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Private citizen?

[ 2010-04-23 14:09]     字号 [] [] []  
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Private citizen?

Reader question:

Please explain this sentence and “private citizen” in particular:

It is when paid lobbyists can buy access and influence that the playing field for the private citizen becomes very uneven.

My comments:

It means simply that a member of the general public cannot possibly compete with lobbyists who are backed up financially by businesses or government agencies.

Usually, the “private citizen” is spoken of in contrast to what is called a “public figure”, one who either represents the government (Barack Obama), or one who is a business leader (Bill Gates), or a celebrity (Lady Gaga), or just someone who is famous for no good reason (and we see many of these on Chinese television).

Unlike it is with a public figure, the private citizen is their own man or woman for that matter. That means their affairs are their own private business and therefore of no interest to the public. If their air their dirty linens in the public, for example, nobody cares. I mean they’ll laugh at you for a brief second and laugh it off. The stink won’t linger, let alone last, quite in contrast to the situation that faces a public figure – think of Bill Clinton and more recently Tiger Woods.

In Chinese official parlance, the private citizen might be equivalent to one of “the masses”.

Anyways, just remember that the private citizen is NOT one who holds an official or public position.

Here are two more media examples:

1. As a foreigner living in Berlin, you can easily be embarrassed by your German friends who will berate you for not separating your rubbish.

There are at least five types of rubbish bin in the courtyards of apartment buildings and inside people’s houses. Luckily, the bins are colour-coded, to avoid any confusion - a yellow bin for packaging (old milk cartons etc), a blue bin for paper and cardboard, bins for glass (separated into ones for clear, brown and green glass) a “Bio” bin designed for left-over food and plant waste. Finally, there is a black bin for the rest of the rubbish (or for those people who do not bother to sort out their rubbish).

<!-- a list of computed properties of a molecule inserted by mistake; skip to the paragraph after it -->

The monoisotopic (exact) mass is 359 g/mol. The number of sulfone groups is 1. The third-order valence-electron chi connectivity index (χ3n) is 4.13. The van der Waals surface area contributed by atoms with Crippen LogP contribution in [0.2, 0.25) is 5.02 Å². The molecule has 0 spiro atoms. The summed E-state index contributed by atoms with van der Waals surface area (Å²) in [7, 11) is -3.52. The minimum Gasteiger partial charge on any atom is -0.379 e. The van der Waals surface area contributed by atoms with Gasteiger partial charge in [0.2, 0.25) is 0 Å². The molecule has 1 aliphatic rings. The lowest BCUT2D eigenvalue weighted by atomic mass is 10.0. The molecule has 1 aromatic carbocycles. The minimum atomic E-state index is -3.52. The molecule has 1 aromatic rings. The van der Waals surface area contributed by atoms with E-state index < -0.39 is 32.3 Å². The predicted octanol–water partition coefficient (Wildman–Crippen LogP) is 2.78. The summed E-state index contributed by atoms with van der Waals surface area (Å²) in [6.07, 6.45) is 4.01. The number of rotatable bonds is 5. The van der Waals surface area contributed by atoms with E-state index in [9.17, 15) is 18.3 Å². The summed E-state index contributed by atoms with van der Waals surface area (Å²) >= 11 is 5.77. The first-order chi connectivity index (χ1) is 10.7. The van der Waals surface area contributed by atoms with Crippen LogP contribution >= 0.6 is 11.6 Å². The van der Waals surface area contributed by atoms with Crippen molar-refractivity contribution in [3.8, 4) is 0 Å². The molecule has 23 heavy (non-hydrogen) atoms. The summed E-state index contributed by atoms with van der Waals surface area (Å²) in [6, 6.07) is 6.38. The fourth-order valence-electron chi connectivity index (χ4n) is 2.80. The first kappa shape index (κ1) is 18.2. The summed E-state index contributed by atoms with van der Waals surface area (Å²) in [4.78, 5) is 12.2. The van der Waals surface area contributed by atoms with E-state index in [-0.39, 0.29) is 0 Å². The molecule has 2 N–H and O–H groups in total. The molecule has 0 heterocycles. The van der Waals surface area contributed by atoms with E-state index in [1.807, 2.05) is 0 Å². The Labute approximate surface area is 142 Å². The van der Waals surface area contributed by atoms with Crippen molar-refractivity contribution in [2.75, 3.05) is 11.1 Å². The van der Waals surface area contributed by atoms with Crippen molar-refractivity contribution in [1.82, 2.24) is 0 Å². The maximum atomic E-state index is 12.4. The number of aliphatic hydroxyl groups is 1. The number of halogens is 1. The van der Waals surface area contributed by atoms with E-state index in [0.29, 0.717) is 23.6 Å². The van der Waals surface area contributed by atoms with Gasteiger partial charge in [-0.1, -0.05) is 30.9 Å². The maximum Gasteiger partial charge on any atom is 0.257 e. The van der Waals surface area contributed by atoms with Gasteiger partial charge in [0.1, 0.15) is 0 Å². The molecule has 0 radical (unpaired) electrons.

In theory, people are obliged under German law to take any “special rubbish,” such as batteries or chemicals, to a recycling centre. If you fail to do this, it could be considered an “administrative offence”, although in practice prosecutions are rare.

The separation of rubbish is not compulsory for the private citizen, but according to surveys, around 90% of Germans are willing to sort out their rubbish.

- Recycling around the world, BBC.co.uk, June 25, 2005.

2. Battles between magazine editors bloody the annals of literary history. In “The Publisher: Henry Luce and His American Century” (Knopf; $35), Alan Brinkley, the Columbia historian, dismisses the legendary feud between Luce and Ross as short-lived and silly, but it lasted for a quarter century, there have been sillier, and Ross, at least, took it about as seriously as he took anything. Brinkley’s wonderfully insightful and judicious biography is more than the story of a life; it’s a political history of modernity. Luce was one of the most influential journalists of the twentieth century. Time was the first news magazine. Fortune, which he launched in 1930, made business writing smarter. “The March of Time,” broadcast on the radio from 1931 to 1945 and shown in theatres, as newsreels, beginning in 1935, paved the way for television news. Life, started in 1936, brought photojournalism into the nation’s living rooms. “The American people are by far the best-informed people in the history of the world,” Luce wrote in his essay “The American Century,” in 1941, when Americans were getting much of that information from him and, mainly, from his magazines, which Ross couldn’t stomach, and whose significance he refused to concede. “Who reads Fortune?” Ross once asked. “Dentists.”